ISLAMABAD: The Economic Advisory Council (EAC) – an economic policy advisory body – has offered its proposals for the upcoming financial year to Finance Minister Dr Abdul Hafeez Shaikh during a meeting here on Friday.
The Council’s convener, former finance minister Dr Hafiz Pasha, revealed that the EAC suggests incentivising housing and small and medium enterprise (SME) loans; introduction of major tariff reforms; and uniformity in sales tax rates as focal points for the government.
The Council has also proposed that the government do away with the culture of passing Statutory Regulatory Orders (SROs), deeming it as a source of corruption in the tax machinery.
Housing, SME loans
In its recommendations, the Council has suggested that loans for the construction of houses be extended at rates similar to those for export financing, which currently stands at 7.5%. The EAC has also proposed special credit lines for house financing and small and medium enterprises (SMEs). In return, the government has been asked to give tax breaks to banks on the proportion of house financing and SME loans extended.
Tariff rationalisation and SROs
The EAC has also proposed tariff rationalisation aimed at bringing an end to a concessionary regime favouring a few industries, and urged a crackdown on corruption in the Federal Board of Revenue (FBR). Currently, there are 6,800 tariff lines; two-thirds of these are linked to SROs, needlessly complicating the import and export regime to benefit tax collectors, the EAC said. It suggested an in-depth study in this regard, so that the culture of promulgating SROs is precluded.
The EAC has also proposed that import licensing not be used to control imports and exports, and has suggested that concessionary tariffs be made available to all importers without discrimination. The Council has argued for a 5% cut in auto, and a 10% reduction in motorcycle tariffs from the coming fiscal year. Tariffs pertaining to textiles and clothing have also been suggested to be sheared to 10%.
While the government has shown its intention to rationalise tariffs to give relief to consumers, particularly of automobiles and textiles, industrialists have launched a targeted campaign against those who advocate reforms in these highly-protected sectors.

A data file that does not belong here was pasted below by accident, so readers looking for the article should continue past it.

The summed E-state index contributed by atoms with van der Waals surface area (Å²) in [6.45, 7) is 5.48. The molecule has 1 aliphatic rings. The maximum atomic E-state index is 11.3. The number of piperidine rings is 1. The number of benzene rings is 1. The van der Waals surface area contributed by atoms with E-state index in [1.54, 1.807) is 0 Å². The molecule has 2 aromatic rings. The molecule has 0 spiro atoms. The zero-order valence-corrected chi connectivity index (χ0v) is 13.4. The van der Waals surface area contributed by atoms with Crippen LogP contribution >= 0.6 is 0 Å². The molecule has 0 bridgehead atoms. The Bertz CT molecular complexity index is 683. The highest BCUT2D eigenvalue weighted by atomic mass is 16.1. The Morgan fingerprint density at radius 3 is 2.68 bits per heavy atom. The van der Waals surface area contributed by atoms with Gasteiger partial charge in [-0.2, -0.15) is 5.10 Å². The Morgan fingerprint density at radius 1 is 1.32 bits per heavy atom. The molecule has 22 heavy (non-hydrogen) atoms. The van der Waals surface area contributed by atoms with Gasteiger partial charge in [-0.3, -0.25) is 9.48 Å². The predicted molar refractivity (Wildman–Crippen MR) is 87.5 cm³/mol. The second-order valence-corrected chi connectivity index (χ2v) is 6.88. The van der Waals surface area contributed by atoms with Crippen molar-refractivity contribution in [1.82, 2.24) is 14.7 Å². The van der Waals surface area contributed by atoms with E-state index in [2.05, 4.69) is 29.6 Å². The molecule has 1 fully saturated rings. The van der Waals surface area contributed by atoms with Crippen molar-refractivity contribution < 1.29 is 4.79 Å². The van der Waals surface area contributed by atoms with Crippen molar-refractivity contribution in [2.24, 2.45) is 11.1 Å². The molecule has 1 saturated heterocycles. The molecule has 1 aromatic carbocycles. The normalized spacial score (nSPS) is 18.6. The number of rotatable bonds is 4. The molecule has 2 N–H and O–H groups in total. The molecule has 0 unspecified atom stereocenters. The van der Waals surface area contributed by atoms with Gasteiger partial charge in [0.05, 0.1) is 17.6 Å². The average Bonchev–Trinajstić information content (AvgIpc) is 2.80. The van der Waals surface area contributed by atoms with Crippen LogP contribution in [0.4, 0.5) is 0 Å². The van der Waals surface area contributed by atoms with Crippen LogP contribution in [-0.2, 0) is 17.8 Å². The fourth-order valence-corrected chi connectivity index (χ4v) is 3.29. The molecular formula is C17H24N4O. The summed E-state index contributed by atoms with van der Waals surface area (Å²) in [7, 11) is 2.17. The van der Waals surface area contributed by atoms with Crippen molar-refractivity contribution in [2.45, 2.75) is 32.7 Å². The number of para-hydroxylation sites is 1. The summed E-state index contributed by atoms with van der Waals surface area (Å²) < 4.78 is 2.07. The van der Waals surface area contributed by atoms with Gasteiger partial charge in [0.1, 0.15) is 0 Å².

The National Assembly’s standing committees on finance and commerce have raised their voices against undue protection handed out to the auto and textile sectors. “By not lowering auto sector tariffs, the government is protecting three industrialists at the expense of millions of consumers,” said Kashmala Tariq, a member of the Pakistan Muslim League-Likeminded faction.
For the upcoming fiscal year, the government has set a tax collection target of Rs2.338 trillion. Worrisome and ambitious as the target may seem, the finance minister insists that no new taxes will be levied and prevalent rates will not be increased.
EAC Convener Dr Pasha said that the EAC has not proposed an increase in tax rates or the imposition of a new tax. Instead, the body has suggested broadening the tax base in favour of increasing the burden on existing taxpayers.
The government should bring uniformity in the sales tax regime, as prevalent rates vary between 16%-26%, the EAC has proposed. The Council has also suggested the government gradually phase out excise duties while retaining duties only on products like cigarettes. In particular, it has suggested lowering the excise duty on cement – arguing that there is no need for an excise duty on an important construction input.
An official of the FBR told The Express Tribune that authorities were considering a reduction in regulatory duties on the import of new cars; but he said a final decision will be taken next week. The FBR official said that the government will reduce excise duties on six products from the next fiscal year.
The government will review the EAC’s proposals and give a response early next week.
Published in The Express Tribune, May 26th, 2012.